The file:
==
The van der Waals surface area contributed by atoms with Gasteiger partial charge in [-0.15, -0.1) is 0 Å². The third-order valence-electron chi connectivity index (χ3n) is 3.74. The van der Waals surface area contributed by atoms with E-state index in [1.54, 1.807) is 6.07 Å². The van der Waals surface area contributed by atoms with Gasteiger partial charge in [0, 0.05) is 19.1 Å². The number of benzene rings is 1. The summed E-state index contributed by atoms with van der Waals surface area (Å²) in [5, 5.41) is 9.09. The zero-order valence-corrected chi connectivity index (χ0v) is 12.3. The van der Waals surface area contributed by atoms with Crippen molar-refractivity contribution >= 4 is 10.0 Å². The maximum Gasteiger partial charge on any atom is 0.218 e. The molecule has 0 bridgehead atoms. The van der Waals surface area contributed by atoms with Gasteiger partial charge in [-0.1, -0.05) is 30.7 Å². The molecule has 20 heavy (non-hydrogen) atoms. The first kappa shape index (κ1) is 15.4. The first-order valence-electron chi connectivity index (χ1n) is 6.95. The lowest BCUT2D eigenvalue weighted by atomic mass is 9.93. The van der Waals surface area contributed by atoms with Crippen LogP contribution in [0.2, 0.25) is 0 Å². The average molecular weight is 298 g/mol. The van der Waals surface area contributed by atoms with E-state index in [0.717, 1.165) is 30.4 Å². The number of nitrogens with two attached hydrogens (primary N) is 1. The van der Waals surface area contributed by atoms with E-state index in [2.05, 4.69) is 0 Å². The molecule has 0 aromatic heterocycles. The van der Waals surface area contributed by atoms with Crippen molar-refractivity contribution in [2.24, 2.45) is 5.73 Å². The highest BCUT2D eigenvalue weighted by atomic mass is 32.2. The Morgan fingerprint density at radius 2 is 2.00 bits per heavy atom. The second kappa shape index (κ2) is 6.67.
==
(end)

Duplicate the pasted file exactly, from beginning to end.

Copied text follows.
The van der Waals surface area contributed by atoms with Gasteiger partial charge in [-0.15, -0.1) is 0 Å². The third-order valence-electron chi connectivity index (χ3n) is 3.74. The van der Waals surface area contributed by atoms with E-state index in [1.54, 1.807) is 6.07 Å². The van der Waals surface area contributed by atoms with Gasteiger partial charge in [0, 0.05) is 19.1 Å². The number of benzene rings is 1. The summed E-state index contributed by atoms with van der Waals surface area (Å²) in [5, 5.41) is 9.09. The zero-order valence-corrected chi connectivity index (χ0v) is 12.3. The van der Waals surface area contributed by atoms with Crippen molar-refractivity contribution >= 4 is 10.0 Å². The maximum Gasteiger partial charge on any atom is 0.218 e. The molecule has 0 bridgehead atoms. The van der Waals surface area contributed by atoms with Gasteiger partial charge in [-0.1, -0.05) is 30.7 Å². The molecule has 20 heavy (non-hydrogen) atoms. The first kappa shape index (κ1) is 15.4. The first-order valence-electron chi connectivity index (χ1n) is 6.95. The lowest BCUT2D eigenvalue weighted by atomic mass is 9.93. The van der Waals surface area contributed by atoms with Crippen LogP contribution in [0.2, 0.25) is 0 Å². The average molecular weight is 298 g/mol. The van der Waals surface area contributed by atoms with E-state index in [0.717, 1.165) is 30.4 Å². The number of nitrogens with two attached hydrogens (primary N) is 1. The van der Waals surface area contributed by atoms with E-state index in [2.05, 4.69) is 0 Å². The molecule has 0 aromatic heterocycles. The van der Waals surface area contributed by atoms with Crippen molar-refractivity contribution in [2.24, 2.45) is 5.73 Å². The highest BCUT2D eigenvalue weighted by atomic mass is 32.2. The Morgan fingerprint density at radius 2 is 2.00 bits per heavy atom. The second kappa shape index (κ2) is 6.67.